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The Winooski River (formerly the Onion River) is a tributary of Lake Champlain, approximately 90 miles (145 km) long, in the northern half of Vermont. Although not Vermont's longest river, it is one of the state's most significant, forming a major valley way from Lake Champlain through the Green Mountains towards (although not connecting in drainage to) the Connecticut River valley.
The river drains an area of the northern Green Mountains between Vermont's capital of Montpelier and its largest city, Burlington. It rises in the town of Cabot in Washington County, and then flows southwest to Montpelier, passing through the city along the south side of downtown and the Vermont State House. From Montpelier it flows northwest into Chittenden County through Richmond, passing north of the city of Burlington. It enters the eastern side of Lake Champlain approximately 5 miles (8 km) northwest of downtown Burlington. The city of Winooski sits along the river approximately 8 miles (13 km) upstream from its mouth, on the northeastern edge of Burlington. The river was historically used for the transportation of timber in the logging heyday of Vermont during the 19th century. The valley of the river downstream from Montpelier is where both U.S. Highway 2 and Interstate 89 run between Montpelier and Burlington.
The river is one of several antecedent rivers in Vermont which predate the rise of the ancient Green Mountains, and have cut through these mountains as they rose and eroded.
The Winooski is fed by several tributary rivers: the Little River, the North Branch and the Kingsbury Branch are right-bank tributaries, entering from the north, while the Huntington River, Mad River, Dog River and Stevens Branch are left-bank tributaries which enter from the south. The Lower Tributaries, smaller tributary streams nearer the mouth of the Winooski, include Allen Brook, Alder Brook, Gleason Brook, Mill Brook, and Muddy Brook.
The name "Winooski" comes from the Abenaki word winoskik meaning "at wild onion land", a reference to the leeks or wild onions that were once common along the river banks. The byname "Onion River" came into general usage in the late 18th and early 19th century, after Ira and Ethan Allen established the Onion River Land Company.
In the late winter of 1992, ice blockage in the Winooski caused a major flood in Montpelier, causing extensive damage to much of the downtown, the worst flood in Montpelier's history since the larger Great Flood of 1927.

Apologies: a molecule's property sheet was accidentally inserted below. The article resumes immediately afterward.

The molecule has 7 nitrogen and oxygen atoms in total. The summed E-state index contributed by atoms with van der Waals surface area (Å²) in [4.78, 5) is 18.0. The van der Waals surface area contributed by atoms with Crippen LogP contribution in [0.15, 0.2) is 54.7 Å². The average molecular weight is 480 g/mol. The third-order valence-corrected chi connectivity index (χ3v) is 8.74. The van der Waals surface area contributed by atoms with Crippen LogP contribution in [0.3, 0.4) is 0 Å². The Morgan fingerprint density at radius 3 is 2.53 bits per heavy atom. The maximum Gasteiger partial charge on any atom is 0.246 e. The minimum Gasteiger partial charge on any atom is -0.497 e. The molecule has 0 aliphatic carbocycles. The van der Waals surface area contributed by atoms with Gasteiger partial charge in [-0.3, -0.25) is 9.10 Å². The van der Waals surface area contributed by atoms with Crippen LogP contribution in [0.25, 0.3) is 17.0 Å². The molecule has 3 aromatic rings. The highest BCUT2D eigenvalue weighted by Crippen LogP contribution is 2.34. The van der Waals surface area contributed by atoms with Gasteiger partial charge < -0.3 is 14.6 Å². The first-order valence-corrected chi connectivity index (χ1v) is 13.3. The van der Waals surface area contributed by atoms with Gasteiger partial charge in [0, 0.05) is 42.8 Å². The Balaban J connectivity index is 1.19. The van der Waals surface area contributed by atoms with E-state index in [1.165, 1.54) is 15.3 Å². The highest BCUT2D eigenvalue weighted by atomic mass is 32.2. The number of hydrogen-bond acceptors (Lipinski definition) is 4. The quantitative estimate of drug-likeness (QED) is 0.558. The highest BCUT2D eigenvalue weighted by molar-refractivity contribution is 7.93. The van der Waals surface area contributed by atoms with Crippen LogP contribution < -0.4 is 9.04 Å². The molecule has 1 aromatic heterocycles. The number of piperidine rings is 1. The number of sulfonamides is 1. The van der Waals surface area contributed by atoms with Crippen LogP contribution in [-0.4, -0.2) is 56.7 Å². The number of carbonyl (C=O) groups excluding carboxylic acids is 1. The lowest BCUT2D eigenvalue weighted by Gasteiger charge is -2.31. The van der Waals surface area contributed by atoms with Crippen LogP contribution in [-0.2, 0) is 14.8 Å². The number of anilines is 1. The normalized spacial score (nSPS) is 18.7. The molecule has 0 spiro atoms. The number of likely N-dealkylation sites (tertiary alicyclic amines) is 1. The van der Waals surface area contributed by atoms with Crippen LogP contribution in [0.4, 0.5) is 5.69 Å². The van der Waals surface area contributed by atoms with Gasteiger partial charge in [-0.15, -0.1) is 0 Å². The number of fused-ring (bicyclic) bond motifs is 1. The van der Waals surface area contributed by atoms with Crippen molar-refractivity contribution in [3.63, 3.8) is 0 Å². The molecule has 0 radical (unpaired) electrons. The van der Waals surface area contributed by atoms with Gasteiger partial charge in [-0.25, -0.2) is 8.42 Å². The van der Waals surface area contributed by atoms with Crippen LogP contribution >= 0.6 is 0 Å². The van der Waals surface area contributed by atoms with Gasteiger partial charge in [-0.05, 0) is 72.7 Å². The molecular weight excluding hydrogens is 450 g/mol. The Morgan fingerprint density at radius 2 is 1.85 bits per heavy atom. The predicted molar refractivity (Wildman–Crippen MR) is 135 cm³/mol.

The river is used for a variety of purposes. It is popular for recreational uses such as canoeing, kayaking, fishing and swimming. In addition to providing habitats for the native brook trout, the Winooski and its tributaries also support naturalized populations of wild rainbow trout and brown trout. Smallmouth bass and walleye are found in the lower reaches of the river, and migratory populations of largemouth bass and northern pike often enter the Winooski from Lake Champlain in the spring.
Additionally, a number of hydroelectric dams are used for generating electricity. The Winooski One Dam, located on the river in the city of Winooski, was the first high-performance civil structure in the world imbedded with fiber optic sensors when it was built in 1992. For this reason, the dam was listed in the Guinness Book of World Records as the "world's most intelligent dam".
- "Winooski Watershed". Friends of the Winooski. Retrieved March 13, 2018.
- "The Abenaki". Saint Michael's College. Retrieved March 13, 2018.
- Kelley, Kevin J. "What's in a Name? The Origins of the "Winooski" River". Seven Days. Retrieved March 13, 2018.
- "Flood of 1992 | Montpelier, VT". www.montpelier-vt.org. Retrieved March 13, 2018.
- "Plants and Animals". Friends of the Winooski. Retrieved March 13, 2018.
- Fuhr, P.L.; Huston, D.R. (2000). "A case study of an intelligent civil structure - the Winooski One hydroelectric dam 8 years later". Applied Mechanics and Engineering. 5 (1): 113–126.
|Wikimedia Commons has media related to Winooski River.|
- Local River Protection Group, Friends of the Winooski River
- Hydrologic data on Vermont rivers from the National Weather Service, including the Winooski River